Content Strategy of Thought Leadership

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The Content Strategy of Thought Leadership IABC World Conference 2015 Stacey King Gordon @staceykgordon

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“Thought Leadership” c. 1994 I was looking for an individual who was addressing the big questions with which today’s most senior executives are wrestling. These questions relate to business strategy … and the ways in which society itself is changing.

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Companies are trying to grow into thought leaders through content. 20% Of marketers say they believe the content their companies distribute establish them as thought leaders in their industries. 46% Of marketers say their content is OK but has room for improvement — and doesn’t position them as thought leaders 13% Of marketers believe their content reads like sales collateral IMN  Content  Marke-ng  Survey,  2014    

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Why thought leadership matters

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Long-term benefits of thought leadership Early stage More inbound inquiries Middle stage Faster sales cycles Later stage Increased customer loyalty Higher close rates More short listing Bigger deal sizes Higher lifetime value Source: Laura Ramos, Forrester

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Brand value and thought leadership

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#1: Apple #2: Google #3: Coca-Cola #4: IBM

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Thought leadership is: Thought leadership isn’t: Integral to the culture and brand Something that originates in the marketing or PR department Based on a unique, informed perspective Based on repackaging others’ ideas A long-term commitment An occasional tactic or focused on short-term gains Accessible to the customer and community Esoteric, difficult to use, hard to find or access

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Content strategy is essential to achieve thought leadership

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What we hear from marketers Efforts are fragmented. Different departments are doing different things. Leaders and experts aren’t involved. Executives and subject matter experts don’t have time to participate or interest in participating. No sense of what’s most important or impactful. Teams have difficulty prioritizing projects.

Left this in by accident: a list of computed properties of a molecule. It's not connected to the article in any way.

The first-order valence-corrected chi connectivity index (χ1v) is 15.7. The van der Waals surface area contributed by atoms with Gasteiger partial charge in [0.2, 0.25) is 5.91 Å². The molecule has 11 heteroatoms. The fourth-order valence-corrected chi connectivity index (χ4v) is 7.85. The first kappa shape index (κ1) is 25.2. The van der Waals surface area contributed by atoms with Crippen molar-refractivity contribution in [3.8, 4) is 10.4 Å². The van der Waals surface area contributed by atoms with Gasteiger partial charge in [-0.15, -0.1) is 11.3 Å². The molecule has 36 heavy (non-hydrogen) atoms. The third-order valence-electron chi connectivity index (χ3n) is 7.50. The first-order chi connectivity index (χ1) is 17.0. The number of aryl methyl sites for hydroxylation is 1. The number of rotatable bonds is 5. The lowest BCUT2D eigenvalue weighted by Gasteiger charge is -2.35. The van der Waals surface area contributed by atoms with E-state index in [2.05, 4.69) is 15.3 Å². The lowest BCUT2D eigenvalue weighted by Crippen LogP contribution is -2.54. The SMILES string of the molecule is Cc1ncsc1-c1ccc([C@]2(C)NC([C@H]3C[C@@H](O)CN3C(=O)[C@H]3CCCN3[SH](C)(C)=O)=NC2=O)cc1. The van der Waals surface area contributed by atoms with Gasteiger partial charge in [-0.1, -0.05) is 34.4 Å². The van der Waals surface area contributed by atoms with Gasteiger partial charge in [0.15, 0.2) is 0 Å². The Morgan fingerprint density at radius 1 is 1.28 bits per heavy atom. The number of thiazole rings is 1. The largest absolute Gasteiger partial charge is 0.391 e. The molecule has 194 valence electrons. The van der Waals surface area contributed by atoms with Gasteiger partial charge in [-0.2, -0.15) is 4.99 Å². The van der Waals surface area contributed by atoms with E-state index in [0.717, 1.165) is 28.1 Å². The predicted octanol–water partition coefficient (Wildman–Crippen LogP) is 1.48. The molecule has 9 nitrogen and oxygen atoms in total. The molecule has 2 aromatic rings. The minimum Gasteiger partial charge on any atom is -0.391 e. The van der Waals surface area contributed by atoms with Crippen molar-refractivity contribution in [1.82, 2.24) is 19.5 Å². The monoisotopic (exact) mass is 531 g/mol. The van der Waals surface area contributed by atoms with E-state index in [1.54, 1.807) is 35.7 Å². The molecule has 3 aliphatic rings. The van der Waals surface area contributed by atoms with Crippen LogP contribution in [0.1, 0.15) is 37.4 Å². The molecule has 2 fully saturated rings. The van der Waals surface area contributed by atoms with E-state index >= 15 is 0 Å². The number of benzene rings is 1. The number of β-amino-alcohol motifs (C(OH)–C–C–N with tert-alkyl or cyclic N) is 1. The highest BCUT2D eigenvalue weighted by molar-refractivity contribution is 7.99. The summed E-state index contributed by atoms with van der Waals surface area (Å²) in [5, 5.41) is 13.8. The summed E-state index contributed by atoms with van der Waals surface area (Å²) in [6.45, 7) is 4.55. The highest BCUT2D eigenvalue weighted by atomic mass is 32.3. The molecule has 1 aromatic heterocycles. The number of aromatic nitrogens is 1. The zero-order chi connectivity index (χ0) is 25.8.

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What you uniquely know Where You Credibly Play What your audience cares about

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Getting to the brand POV •  Brand positioning •  Existing content •  Company strategy •  Leaders’ vision for the future •  Competitive landscape

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Figuring out your audience needs Awareness Research Consideration Purchase Relationship WHAT THE CUSTOMER IS DOING Deciding to buy; beginning to plan Researching online; educating himself about the basics Comparing products in store to what he saw online; narrowing down choices; consulting others Making his final decision and deciding on a purchase Implementation, thinking about growing the solution Satisfied, relieved, happy, proud Excited and relieved, then overwhelmed Help consumer make his final decision and feel good about it Bring consumer back for “what’s next” and continue to serve him through the next stage CUSTOMER MINDSET Excited, anxious/nervous, overwhelmed with options, discouraged about cost Interested, engaged, tentative Hopeful, careful CONTENT GOALS Help consumer overcome sense of being overwhelmed or discouraged; give him a logical starting point to understand options and decisions. Help consumer explore options, understand tradeoffs and factors, embrace variety and choice Answer more advanced questions and help consumer make his final decision CONTENT THEMES, TOPICS, TYPES 101-level basics, answers to basic questions, checklists, primer videos, easy infographics and “maps” Basic overviews, comparison charts, decision guides, answers to basic concerns that arise during early research Answers to more advanced concerns that come up during research, tips for weighing choices Emotion-driven content (testimonials, proposal stories), confidencebuilding content (postpurchase issues) Guidance on processes, issues, getting most mileage out of product